Airbus to build 900 mini-satellites for OneWeb's orbital internet system
Getting them up there will be the next problem
Global internet provider wannabe OneWeb has announced a deal with Airbus Defence and Space to build 900 small satellites aimed at providing more 10 terabits per second of new communications capacity to the whole world.
OneWeb was set up by former Googler Greg Wyler to bring satellite internet to the globe, and the venture has the support of such backers as Virgin and Qualcomm. The company wants to loft 600 small satellites into low Earth orbit as part of the deal with Airbus, each weighing less than 150kg, with another 300 satellites in reserve to replace older hardware.
"This presents a unique opportunity to redefine satellite production," said François Auque, head of space systems at Airbus Defence and Space.
"Airbus Defence and Space ... has one of the strongest technology teams in the industry for satellite development. We have been working side-by-side with OneWeb analyzing and supporting its system, components and manufacturability and are excited to be a partner in such an important mission."
The OneWeb idea is to have a network of these satellites between 500 and 600 miles up that would be able to stream internet packets to specially made receivers on Earth. This connection could then be shared by terrestrial users.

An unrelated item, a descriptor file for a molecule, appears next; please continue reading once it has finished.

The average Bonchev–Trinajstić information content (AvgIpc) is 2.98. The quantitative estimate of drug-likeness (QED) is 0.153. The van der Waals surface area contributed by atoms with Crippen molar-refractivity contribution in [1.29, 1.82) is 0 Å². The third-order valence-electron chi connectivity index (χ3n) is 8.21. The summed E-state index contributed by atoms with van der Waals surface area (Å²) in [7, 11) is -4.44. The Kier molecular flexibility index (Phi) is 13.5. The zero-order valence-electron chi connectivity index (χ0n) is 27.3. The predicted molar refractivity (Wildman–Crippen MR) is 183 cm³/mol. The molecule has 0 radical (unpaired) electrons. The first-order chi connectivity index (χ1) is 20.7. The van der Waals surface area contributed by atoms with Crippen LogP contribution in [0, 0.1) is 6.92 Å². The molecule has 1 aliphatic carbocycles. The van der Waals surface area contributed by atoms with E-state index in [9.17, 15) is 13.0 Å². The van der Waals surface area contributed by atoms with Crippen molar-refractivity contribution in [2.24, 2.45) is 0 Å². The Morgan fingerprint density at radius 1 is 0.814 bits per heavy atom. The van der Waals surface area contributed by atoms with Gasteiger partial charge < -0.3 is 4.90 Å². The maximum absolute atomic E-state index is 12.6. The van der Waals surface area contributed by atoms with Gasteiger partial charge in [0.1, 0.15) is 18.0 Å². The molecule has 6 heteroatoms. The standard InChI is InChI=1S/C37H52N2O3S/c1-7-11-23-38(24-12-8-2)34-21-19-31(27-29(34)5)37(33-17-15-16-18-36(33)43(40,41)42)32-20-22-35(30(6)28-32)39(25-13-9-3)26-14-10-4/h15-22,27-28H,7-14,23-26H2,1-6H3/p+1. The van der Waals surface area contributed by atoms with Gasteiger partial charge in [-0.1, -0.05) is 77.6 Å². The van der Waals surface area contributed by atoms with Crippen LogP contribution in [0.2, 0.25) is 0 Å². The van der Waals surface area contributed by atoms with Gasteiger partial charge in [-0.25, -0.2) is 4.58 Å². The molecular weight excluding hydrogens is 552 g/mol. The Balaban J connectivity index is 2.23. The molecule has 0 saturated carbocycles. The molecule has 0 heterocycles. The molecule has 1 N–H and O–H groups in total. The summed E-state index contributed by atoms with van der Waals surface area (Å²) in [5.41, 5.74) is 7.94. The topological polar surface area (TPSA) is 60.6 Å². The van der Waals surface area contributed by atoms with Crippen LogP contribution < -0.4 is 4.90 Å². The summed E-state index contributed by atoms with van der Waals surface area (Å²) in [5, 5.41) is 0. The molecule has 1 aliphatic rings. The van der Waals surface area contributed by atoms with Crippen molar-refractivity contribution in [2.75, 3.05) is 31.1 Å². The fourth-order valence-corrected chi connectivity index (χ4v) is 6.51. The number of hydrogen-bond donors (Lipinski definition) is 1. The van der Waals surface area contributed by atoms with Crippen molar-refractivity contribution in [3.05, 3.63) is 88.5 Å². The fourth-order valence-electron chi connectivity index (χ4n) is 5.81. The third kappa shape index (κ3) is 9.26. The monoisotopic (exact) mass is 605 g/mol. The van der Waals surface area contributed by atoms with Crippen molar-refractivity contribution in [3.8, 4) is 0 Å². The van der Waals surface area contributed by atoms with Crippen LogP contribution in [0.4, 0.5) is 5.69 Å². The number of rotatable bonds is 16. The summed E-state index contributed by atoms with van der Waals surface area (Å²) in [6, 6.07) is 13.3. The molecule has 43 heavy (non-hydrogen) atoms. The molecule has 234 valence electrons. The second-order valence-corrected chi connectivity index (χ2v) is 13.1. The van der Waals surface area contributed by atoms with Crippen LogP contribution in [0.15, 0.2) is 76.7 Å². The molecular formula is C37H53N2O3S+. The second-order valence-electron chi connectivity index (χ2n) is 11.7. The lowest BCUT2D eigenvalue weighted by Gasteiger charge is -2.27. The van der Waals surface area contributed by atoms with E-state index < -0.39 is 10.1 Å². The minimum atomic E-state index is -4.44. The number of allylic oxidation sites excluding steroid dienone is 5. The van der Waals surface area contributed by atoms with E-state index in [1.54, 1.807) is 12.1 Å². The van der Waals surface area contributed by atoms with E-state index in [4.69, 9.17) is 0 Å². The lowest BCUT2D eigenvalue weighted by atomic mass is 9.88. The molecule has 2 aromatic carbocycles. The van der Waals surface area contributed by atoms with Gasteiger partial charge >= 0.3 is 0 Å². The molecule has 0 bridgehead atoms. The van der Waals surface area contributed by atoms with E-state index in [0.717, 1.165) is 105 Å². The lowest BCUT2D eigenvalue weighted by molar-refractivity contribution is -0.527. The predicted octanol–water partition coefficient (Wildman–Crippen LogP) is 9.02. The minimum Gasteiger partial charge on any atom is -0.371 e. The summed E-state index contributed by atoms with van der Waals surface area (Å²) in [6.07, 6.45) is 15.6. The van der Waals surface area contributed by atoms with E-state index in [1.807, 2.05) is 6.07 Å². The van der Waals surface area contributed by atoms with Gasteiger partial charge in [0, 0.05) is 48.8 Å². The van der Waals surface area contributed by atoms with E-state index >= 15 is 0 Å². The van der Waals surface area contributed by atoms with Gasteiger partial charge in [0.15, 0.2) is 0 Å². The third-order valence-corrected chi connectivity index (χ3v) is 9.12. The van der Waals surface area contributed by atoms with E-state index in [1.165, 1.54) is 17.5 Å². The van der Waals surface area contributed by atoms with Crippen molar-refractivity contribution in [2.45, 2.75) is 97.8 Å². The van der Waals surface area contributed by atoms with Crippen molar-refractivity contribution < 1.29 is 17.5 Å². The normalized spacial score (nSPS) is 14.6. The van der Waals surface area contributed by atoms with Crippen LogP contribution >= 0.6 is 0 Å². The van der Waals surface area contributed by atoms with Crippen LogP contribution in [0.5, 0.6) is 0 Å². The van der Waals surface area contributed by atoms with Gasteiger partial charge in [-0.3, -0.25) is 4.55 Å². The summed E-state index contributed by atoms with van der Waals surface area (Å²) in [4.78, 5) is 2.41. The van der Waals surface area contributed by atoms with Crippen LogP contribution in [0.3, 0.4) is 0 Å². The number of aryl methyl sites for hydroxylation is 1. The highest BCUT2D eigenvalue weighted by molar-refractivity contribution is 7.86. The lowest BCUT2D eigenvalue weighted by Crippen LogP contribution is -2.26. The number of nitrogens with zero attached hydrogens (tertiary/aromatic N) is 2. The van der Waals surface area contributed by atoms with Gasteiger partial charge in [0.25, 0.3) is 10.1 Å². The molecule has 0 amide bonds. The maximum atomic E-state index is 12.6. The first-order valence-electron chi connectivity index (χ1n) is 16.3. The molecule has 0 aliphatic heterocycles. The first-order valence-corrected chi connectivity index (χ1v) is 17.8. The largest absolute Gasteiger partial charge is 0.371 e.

"We have worked with Airbus Space and Defence to streamline the manufacturing process to the point that several satellites can be produced each day," said Brian Holz, head of space systems at OneWeb.
"This will redefine the cost structure for satellites, enabling rapid iteration and development of space related technologies. Our mission keeps us, Airbus, and all of our other stakeholders and excited supply chain partners focused to drive real progress."
The companies said the first batch of ten satellites would be built at facilities in Toulouse, after which production will be moved to a dedicated factory in the US.
OK, so the OneWeb plans sounds great. There's no need to fiber up the deserts and jungles, we can just pull our internet from the satellites and conjoin in one, big, happy, global family.
But then reality kicks in. Even supposing the cost of these satellites can be reduced by better manufacturing techniques and a simplified design, there's still the fact that they have to be put into orbit.
OneWeb wants to use an as-yet-unbuilt spaceship supplied by Virgin to deliver the satellites into orbit. The only problem is that Virgin's only sub-orbital vehicle crashed and burned in the Mojave Desert last year and its mooted replacement sounds like it won't have the capability to deliver a single satellite into orbit, let alone bunches of them.
The Russians might be able to launch these 600+ satellites, but that's going to be expensive and the Russian space agency has reliability problems of its own. Arianespace, in which Airbus has a stake, could also be used, but the European rocketeers have a limited number of launch slots available.
The other alternative is SpaceX, and Elon Musk's outfit was initially floated as a partner in the OneWeb project. But now Elon's Musketeers have their own plans for a satellite internet service and Google has thrown a billion dollars, and a lot of engineering talent, at that project.
Is there enough demand for two competing satellite internet providers? Almost certainly, but there may not be enough investment money to do both. Each is a multi-billion dollar project, and costs are going up every day. ®